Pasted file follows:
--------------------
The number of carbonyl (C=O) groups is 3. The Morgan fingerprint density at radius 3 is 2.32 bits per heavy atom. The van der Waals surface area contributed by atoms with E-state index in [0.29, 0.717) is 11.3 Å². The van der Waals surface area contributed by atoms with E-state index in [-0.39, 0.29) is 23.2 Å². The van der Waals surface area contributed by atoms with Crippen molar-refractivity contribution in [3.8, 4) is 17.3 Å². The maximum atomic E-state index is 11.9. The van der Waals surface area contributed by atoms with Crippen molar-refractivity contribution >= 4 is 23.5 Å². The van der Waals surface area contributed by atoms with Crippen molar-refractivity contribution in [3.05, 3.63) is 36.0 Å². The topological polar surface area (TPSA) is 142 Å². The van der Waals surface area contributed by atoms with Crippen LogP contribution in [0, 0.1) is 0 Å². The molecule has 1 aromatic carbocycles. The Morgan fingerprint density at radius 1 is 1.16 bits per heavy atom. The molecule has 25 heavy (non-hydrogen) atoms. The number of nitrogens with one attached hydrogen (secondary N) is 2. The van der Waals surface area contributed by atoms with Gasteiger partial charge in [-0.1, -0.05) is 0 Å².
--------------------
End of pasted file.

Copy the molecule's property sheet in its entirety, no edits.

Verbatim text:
The number of carbonyl (C=O) groups is 3. The Morgan fingerprint density at radius 3 is 2.32 bits per heavy atom. The van der Waals surface area contributed by atoms with E-state index in [0.29, 0.717) is 11.3 Å². The van der Waals surface area contributed by atoms with E-state index in [-0.39, 0.29) is 23.2 Å². The van der Waals surface area contributed by atoms with Crippen molar-refractivity contribution in [3.8, 4) is 17.3 Å². The maximum atomic E-state index is 11.9. The van der Waals surface area contributed by atoms with Crippen molar-refractivity contribution >= 4 is 23.5 Å². The van der Waals surface area contributed by atoms with Crippen molar-refractivity contribution in [3.05, 3.63) is 36.0 Å². The topological polar surface area (TPSA) is 142 Å². The van der Waals surface area contributed by atoms with Crippen LogP contribution in [0, 0.1) is 0 Å². The molecule has 1 aromatic carbocycles. The Morgan fingerprint density at radius 1 is 1.16 bits per heavy atom. The molecule has 25 heavy (non-hydrogen) atoms. The number of nitrogens with one attached hydrogen (secondary N) is 2. The van der Waals surface area contributed by atoms with Gasteiger partial charge in [-0.1, -0.05) is 0 Å².